Sugar, Culture, and History
Sugar, Culture, and History
To understand the creation of such a startling place, Frederick Errington and Deborah Gewertz explore the perspectives of the diverse participants that had a hand in its creation. In examining these views, they also consider those of Yali, a local Papua New Guinean political leader. Significantly, Yali features not only in the story of RSL, but also in Jared Diamond’s Pulitzer Prize winning world history Guns, Germs, and Steel—a history probed through its contrast with RSL’s. The authors’ disagreement with Diamond stems, not from the generality of his focus and the specificity of theirs, but from a difference in view about how history is made—and from an insistence that those with power be held accountable for affecting history.
360 pages | 28 halftones, 3 maps | 6 x 9 | © 2004
Lewis Henry Morgan Lecture Series
Anthropology: Cultural and Social Anthropology
Asian Studies: Southeast Asia and Australia
Economics and Business: Economics--Development, Growth, Planning
Geography: Cultural and Historical Geography
History: Asian History
Sociology: Social History
"[The book] is richly written and full of thick descriptions of people, places, and processes. It is also rich in terms of its theoretical contribution. Errington and Gewertz interweave a cogent and convincing argument about how to write and read history with their ethnography of [Ramu Sugar Limited], its workers, agents, adn owners, and ground it all within the history aof development in [Papua New Guinea]."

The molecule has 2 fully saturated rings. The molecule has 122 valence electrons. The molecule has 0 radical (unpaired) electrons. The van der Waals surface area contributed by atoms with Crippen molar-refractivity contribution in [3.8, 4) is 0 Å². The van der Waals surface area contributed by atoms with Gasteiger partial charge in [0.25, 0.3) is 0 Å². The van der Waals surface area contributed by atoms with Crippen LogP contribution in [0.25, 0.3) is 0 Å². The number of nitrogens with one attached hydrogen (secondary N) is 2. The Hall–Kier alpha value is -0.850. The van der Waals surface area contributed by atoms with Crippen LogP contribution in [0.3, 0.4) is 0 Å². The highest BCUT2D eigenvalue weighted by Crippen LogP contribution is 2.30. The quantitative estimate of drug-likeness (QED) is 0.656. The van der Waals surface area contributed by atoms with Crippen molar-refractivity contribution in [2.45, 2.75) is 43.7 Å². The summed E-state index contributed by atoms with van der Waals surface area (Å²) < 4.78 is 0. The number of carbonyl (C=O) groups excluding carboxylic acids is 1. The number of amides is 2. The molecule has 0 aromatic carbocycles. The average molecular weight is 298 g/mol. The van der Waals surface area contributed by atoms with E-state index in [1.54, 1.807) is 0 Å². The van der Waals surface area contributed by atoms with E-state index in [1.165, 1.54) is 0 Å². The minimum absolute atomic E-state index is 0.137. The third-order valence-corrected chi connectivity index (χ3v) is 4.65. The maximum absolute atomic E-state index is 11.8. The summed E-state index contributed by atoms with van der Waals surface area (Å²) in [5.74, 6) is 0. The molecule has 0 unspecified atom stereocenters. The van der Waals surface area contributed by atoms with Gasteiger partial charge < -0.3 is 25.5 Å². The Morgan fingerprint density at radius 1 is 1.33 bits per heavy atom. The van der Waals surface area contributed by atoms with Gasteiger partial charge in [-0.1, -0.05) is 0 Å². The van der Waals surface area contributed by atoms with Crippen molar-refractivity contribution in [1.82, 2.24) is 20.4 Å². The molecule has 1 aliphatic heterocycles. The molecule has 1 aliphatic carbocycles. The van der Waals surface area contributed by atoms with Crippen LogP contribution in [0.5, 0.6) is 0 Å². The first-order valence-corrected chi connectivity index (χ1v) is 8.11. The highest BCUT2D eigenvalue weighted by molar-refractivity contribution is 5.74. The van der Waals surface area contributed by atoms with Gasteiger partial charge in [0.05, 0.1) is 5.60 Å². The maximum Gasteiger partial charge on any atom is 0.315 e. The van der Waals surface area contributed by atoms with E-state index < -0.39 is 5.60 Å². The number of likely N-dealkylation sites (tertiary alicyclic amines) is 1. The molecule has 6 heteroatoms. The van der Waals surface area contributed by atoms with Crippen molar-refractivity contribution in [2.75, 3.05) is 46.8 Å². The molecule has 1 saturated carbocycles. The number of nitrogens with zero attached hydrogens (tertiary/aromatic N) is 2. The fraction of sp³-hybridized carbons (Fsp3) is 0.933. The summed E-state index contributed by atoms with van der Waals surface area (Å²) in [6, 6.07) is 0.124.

Paise West | Journal of the Royal Anthropological Institute
"Yali’s afterlife finds him in good literary circles. Booker PLC washed some of his plantation profits to establish the Booker Prize. . . . Diamond’s book won the 1998 Pulitzer Prize for general non-fiction. Now, Errington and Gewertz, who appreciate and answer Yali with anthropological seriousness, are also in this sweet company."
Lamont Lindstrom | Anthropological Forum
"Significant and fascinating books have been published from the Lewis Henry Morgan Lecture Series, including several that demonstrate how Melanesia has been a driving force for theorization in anthropology. Here is another."
James Leach | Contemporary Pacific
Table of Contents
Introduction: On Avoiding a History of the Self-Evident and the Self-Interested
1. What Do They (Should They) Want?
2. Factories in Fact and Fancy
3. The Peopling of a Place and the Placing of People
4. Clansman, Family Man, and Family-of-Man Man at RSL
5. The Life of Expatriates: Setting the Standards
6. Replacing Expatriates with Papua New Guineans
7. On Landowners, Outgrowers—and Just a Little Respect
8. On the Road, Mari Style
9. Hewers of Wood and Drawers of Water
Conclusion: On Listening
Be the first to know
Get the latest updates on new releases, special offers, and media highlights when you subscribe to our email lists!